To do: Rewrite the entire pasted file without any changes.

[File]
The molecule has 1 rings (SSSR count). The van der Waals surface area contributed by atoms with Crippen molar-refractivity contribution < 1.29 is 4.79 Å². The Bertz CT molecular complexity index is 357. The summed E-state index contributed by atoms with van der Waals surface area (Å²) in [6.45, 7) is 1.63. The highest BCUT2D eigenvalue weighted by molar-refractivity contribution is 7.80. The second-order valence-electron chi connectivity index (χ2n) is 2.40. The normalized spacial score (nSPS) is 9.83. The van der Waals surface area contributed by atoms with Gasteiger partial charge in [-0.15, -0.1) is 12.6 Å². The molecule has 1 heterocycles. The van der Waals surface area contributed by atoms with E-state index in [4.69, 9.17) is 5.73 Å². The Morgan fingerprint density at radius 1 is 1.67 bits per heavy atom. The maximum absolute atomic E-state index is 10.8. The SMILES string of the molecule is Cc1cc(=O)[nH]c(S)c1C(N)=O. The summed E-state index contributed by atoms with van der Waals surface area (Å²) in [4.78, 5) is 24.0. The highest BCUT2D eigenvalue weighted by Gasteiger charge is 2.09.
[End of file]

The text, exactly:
The molecule has 1 rings (SSSR count). The van der Waals surface area contributed by atoms with Crippen molar-refractivity contribution < 1.29 is 4.79 Å². The Bertz CT molecular complexity index is 357. The summed E-state index contributed by atoms with van der Waals surface area (Å²) in [6.45, 7) is 1.63. The highest BCUT2D eigenvalue weighted by molar-refractivity contribution is 7.80. The second-order valence-electron chi connectivity index (χ2n) is 2.40. The normalized spacial score (nSPS) is 9.83. The van der Waals surface area contributed by atoms with Gasteiger partial charge in [-0.15, -0.1) is 12.6 Å². The molecule has 1 heterocycles. The van der Waals surface area contributed by atoms with E-state index in [4.69, 9.17) is 5.73 Å². The Morgan fingerprint density at radius 1 is 1.67 bits per heavy atom. The maximum absolute atomic E-state index is 10.8. The SMILES string of the molecule is Cc1cc(=O)[nH]c(S)c1C(N)=O. The summed E-state index contributed by atoms with van der Waals surface area (Å²) in [4.78, 5) is 24.0. The highest BCUT2D eigenvalue weighted by Gasteiger charge is 2.09.